Encrypt and decrypt your .env so it doesn't expose sensitive information (passwords, tokens etc.)
You have a
.env file in your project (usually at the app's root folder) and are using it with a package
dotenv to expose its contents as environment variables in your app.
.env contains sensitive information (passwords, tokens etc.) in clear-text so you don't want to place it in
your versioned code. Using
dotenvenc you generate from
.env an encrypted version
.env.enc and only share
this in your project. In your code you regenerate
.env.enc at runtime when you need to access the sensitive data.
NOTE: this package is meaningful only if used in combination with a package like
which actually creates the environment variables found in the generated decrypted
.env in your
.gitignore so it's guaranteed to never get versioned.
Install and save as a local dependency in your project:
npm i dotenvenc
Generate the encrypted
.env.enc from the clear-text
.env (for this file's format, consult the
using the installed command line script
or equivalently with the explicit '-e' flag:
<PROJECT_PATH>/node_modules/.bin/dotenvenc -e myPassword
You need to do this once in the beginning or when you make changes to your
This script will search for the
.env in the folder where you execute the command and will move up till it either finds it
or till it reaches the app's root folder (app's root is considered to be the folder that contains a
is the location where commonly
.env and consequently
.env.enc are stored).
NOTE: If you have firstname.lastname@example.org or better, then you have in your path also npx, so the above command is simply:
npx dotenvenc myPassword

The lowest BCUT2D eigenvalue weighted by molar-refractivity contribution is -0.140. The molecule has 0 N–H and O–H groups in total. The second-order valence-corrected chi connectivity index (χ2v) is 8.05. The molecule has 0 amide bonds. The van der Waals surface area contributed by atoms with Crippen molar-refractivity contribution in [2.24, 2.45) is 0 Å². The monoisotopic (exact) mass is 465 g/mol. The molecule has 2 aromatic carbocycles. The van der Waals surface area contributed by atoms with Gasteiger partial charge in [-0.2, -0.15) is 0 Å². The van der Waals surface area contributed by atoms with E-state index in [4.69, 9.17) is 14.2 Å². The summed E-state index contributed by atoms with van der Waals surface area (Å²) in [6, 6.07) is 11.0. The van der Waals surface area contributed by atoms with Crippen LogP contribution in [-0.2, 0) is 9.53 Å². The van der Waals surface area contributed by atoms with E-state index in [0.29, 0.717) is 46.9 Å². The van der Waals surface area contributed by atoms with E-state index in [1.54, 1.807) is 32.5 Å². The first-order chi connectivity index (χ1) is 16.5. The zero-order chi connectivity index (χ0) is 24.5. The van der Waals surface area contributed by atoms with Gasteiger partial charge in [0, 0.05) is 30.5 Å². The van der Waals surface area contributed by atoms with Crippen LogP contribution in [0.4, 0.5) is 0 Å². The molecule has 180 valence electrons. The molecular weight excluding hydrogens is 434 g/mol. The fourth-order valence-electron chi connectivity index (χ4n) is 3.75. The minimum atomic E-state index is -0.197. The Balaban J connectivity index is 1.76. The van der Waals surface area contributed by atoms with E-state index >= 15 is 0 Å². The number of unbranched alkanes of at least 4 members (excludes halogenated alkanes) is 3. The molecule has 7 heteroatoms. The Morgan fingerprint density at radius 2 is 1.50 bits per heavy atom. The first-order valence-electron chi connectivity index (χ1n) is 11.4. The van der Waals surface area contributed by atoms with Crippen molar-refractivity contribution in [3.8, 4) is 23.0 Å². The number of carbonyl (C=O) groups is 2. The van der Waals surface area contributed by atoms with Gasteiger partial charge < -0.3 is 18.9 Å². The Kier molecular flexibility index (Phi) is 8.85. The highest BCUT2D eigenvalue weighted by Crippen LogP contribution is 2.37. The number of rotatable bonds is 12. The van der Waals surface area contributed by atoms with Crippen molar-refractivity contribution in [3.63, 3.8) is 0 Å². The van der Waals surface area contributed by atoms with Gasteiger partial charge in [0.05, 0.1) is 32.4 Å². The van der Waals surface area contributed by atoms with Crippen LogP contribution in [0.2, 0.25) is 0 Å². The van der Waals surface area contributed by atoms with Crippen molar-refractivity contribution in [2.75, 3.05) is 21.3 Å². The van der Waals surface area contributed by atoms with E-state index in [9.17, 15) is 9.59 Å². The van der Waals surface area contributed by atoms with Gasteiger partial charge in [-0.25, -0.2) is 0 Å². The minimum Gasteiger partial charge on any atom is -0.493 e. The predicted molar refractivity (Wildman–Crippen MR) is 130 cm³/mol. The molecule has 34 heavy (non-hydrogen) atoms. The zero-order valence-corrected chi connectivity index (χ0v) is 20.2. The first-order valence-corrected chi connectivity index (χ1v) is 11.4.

Save the key
myPassword as environment variable in your
You can choose any name for this variable.
Once you have created the
.env.enc (by default will be stored in same folder where
.env was found), you need to
regenerate the clear-text
.env at runtime to access the password, tokens etc.
There are two ways to do this.
From inside your project you regenerate the
.env and, combined with something like
dotenv, create from it the
corresponding environment variables to use in your code.
'myPassword'; // will only regenerate `.env`; it will not create any environment variables from it; // this will read the generated `.env` and populate process.env.* accordingly
.env with the sensitive data is:
and you have generated
.env.enc with the key
myPassword which you saved in environment variale
Then in your project code:
processenvDOTENVENC_KEY;;// From here on you have access the passwords through process.env.DB_PASS and process.env.CHASTITIY_KEY
Option 2: Command line
Using the script mentioned earlier with the
<PROJECT_PATH>/node_modules/.bin/dotenvenc -d myPassword
This can be useful if you corrupt your
.env (remember that
.env is an unversioned file). With the
you can recreate it to its last functioning state from your
.env.enc unless you corrupted that one too by running
Encryption step above on the corrupted
.env (then you done!)
NOTE: this only regenerates the
.env from the encrypted
.env.enc file (no environment variables are created from its contents).
There are two sample files used for the tests.
.env.sample with contents:
and its encrypted counterpart file
To run the tests: